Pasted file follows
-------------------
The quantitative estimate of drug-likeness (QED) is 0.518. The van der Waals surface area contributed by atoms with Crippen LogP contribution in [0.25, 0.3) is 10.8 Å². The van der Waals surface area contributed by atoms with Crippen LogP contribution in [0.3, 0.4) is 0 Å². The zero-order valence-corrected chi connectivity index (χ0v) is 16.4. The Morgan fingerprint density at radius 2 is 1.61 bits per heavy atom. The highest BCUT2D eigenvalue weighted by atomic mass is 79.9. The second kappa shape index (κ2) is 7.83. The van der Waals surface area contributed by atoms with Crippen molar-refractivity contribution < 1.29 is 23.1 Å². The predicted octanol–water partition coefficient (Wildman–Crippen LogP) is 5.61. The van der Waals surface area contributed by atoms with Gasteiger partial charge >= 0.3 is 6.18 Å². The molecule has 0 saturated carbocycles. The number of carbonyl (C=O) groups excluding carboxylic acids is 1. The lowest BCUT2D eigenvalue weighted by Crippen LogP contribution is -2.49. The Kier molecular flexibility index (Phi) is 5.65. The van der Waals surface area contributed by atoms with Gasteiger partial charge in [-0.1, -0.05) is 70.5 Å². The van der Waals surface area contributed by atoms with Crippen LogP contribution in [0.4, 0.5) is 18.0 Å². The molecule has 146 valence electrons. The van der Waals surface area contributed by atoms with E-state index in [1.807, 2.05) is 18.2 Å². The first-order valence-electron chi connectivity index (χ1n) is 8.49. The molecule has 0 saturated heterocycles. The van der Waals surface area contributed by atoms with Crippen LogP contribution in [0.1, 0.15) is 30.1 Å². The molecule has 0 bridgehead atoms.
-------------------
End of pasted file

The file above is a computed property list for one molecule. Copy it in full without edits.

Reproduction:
The quantitative estimate of drug-likeness (QED) is 0.518. The van der Waals surface area contributed by atoms with Crippen LogP contribution in [0.25, 0.3) is 10.8 Å². The van der Waals surface area contributed by atoms with Crippen LogP contribution in [0.3, 0.4) is 0 Å². The zero-order valence-corrected chi connectivity index (χ0v) is 16.4. The Morgan fingerprint density at radius 2 is 1.61 bits per heavy atom. The highest BCUT2D eigenvalue weighted by atomic mass is 79.9. The second kappa shape index (κ2) is 7.83. The van der Waals surface area contributed by atoms with Crippen molar-refractivity contribution < 1.29 is 23.1 Å². The predicted octanol–water partition coefficient (Wildman–Crippen LogP) is 5.61. The van der Waals surface area contributed by atoms with Gasteiger partial charge >= 0.3 is 6.18 Å². The molecule has 0 saturated carbocycles. The number of carbonyl (C=O) groups excluding carboxylic acids is 1. The lowest BCUT2D eigenvalue weighted by Crippen LogP contribution is -2.49. The Kier molecular flexibility index (Phi) is 5.65. The van der Waals surface area contributed by atoms with Gasteiger partial charge in [-0.1, -0.05) is 70.5 Å². The van der Waals surface area contributed by atoms with Crippen LogP contribution in [0.4, 0.5) is 18.0 Å². The molecule has 146 valence electrons. The van der Waals surface area contributed by atoms with E-state index in [1.807, 2.05) is 18.2 Å². The first-order valence-electron chi connectivity index (χ1n) is 8.49. The molecule has 0 saturated heterocycles. The van der Waals surface area contributed by atoms with Crippen LogP contribution in [0.1, 0.15) is 30.1 Å². The molecule has 0 bridgehead atoms.